Growing Need in Budapest Jewish Community and Less Funds Than Before: Outs Become Unavoidable
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Growing Need in Budapest Jewish Community and Less Funds Than Before: Outs Become Unavoidable

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Although the number of applications for help is growing, the decreasing income and the lack of funds are compelling the Budapest Jewish Community to make heavy cuts in its budget for educational and welfare work, it is reported here. The number of applications has grown from 16,436 in 1928 to 17,572 in 1929 and to 19,475 in 1930. At the same time contributions have been going down. No less than 17,000 of the 26,000 members of the Budapest Chevra Kadisha are in arrears. The number of in-mates in the Home for the Aged maintained by the Chevra Kadisha has grown form 100 to 500, and 1,700 applications had to be refused because there is not enough room. The number of free burials has increased from 40 or 50 per cent. to 80 per cent. The Omike, which looks after the interests of the Jewish students in Hungary, had to out its budget this year by half and has had to out also the aid given to the Jewish students compelled by the numerus clausus to go abroad to study. The summer holiday fund for children is penniless, The Girls Orphanage, which has lost practically the whole of its endowment fund as a result of the devaluation of the currency, has a deficit of 19,000 pengoe this year. The same with the Home for the Aged and the Lying-in-Home maintained by the Jewish Women’s Organisation, which has a deficit of 50,000 pengoe.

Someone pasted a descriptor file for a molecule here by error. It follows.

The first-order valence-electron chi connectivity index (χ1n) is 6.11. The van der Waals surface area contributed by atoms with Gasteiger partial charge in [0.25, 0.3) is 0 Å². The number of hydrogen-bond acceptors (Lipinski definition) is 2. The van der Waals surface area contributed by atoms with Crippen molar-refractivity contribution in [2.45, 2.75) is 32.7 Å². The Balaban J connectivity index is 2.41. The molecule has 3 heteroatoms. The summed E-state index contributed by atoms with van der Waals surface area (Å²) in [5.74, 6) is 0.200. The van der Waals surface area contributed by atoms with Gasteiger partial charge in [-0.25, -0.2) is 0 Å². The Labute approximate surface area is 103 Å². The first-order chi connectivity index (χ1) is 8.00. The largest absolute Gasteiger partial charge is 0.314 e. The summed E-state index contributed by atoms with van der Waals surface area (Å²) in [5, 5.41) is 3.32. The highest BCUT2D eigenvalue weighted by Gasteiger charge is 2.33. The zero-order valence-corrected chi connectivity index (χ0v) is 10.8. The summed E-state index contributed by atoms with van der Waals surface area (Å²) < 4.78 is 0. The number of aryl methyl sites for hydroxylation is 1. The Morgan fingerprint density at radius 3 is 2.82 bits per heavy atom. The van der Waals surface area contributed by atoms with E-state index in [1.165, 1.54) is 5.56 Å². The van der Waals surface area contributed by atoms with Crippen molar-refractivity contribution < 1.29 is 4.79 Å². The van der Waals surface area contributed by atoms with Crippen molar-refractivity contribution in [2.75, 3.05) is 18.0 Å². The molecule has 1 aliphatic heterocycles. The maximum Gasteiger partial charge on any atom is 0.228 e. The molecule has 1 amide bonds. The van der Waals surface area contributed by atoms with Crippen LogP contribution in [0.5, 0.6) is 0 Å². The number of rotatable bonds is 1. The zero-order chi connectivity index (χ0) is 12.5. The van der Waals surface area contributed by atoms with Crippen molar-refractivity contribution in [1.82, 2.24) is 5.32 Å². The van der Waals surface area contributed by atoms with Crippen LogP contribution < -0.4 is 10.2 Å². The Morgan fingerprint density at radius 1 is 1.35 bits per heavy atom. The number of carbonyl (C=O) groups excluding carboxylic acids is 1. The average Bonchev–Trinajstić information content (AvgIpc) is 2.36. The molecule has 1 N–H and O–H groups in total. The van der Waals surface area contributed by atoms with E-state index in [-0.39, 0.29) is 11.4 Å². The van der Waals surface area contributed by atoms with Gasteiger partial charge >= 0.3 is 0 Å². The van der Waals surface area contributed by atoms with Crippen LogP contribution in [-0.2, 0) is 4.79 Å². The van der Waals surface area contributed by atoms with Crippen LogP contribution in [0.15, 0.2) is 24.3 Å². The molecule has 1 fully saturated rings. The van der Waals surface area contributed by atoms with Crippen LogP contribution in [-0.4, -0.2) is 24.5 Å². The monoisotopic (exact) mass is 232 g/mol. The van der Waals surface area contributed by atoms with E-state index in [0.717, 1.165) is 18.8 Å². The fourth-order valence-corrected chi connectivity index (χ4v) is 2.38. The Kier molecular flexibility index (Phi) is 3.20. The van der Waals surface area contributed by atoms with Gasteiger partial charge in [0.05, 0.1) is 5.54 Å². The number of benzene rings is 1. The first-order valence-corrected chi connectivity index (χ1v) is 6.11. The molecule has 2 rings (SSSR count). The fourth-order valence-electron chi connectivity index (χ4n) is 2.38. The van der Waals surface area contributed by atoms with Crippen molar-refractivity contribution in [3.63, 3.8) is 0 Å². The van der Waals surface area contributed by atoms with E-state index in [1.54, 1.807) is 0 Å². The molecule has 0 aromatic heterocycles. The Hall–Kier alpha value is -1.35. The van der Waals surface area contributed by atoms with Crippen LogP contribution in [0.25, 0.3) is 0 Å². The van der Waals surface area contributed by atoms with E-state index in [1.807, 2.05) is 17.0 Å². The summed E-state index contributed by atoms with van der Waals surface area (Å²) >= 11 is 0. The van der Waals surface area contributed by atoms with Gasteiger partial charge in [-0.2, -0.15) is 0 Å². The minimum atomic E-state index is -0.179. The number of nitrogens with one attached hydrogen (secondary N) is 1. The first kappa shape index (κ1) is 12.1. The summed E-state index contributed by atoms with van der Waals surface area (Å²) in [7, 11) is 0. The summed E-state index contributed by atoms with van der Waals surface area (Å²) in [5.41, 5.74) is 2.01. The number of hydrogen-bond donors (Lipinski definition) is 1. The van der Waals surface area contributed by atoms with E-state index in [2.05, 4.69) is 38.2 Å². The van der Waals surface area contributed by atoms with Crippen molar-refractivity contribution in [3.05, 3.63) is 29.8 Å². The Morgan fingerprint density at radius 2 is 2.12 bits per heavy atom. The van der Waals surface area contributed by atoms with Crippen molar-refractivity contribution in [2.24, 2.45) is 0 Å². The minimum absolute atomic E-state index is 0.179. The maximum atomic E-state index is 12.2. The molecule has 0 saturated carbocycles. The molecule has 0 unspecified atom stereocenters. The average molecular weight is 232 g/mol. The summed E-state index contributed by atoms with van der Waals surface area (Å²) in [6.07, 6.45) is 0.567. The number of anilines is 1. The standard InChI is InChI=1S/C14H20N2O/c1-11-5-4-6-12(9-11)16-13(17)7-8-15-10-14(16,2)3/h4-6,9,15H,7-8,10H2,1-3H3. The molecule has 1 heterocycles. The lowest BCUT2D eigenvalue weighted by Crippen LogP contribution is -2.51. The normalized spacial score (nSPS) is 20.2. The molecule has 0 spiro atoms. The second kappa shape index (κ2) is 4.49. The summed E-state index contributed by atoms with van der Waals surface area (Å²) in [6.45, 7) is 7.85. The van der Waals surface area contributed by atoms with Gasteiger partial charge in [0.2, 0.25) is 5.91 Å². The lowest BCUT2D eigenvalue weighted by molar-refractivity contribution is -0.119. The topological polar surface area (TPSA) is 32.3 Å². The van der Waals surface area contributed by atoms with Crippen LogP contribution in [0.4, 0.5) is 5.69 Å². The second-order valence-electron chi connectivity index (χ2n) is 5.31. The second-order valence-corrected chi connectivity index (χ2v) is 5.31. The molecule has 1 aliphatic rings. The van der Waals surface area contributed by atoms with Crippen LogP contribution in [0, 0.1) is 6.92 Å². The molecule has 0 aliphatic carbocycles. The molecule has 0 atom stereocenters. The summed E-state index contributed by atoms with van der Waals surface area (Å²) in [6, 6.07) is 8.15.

Those who can still pay respond generously, it is pointed out, many members of the Community who pay 2,000 pengoe in State taxes taxing themselves voluntarily to as much as 8,000 pengoe a year for the Jewish Community.

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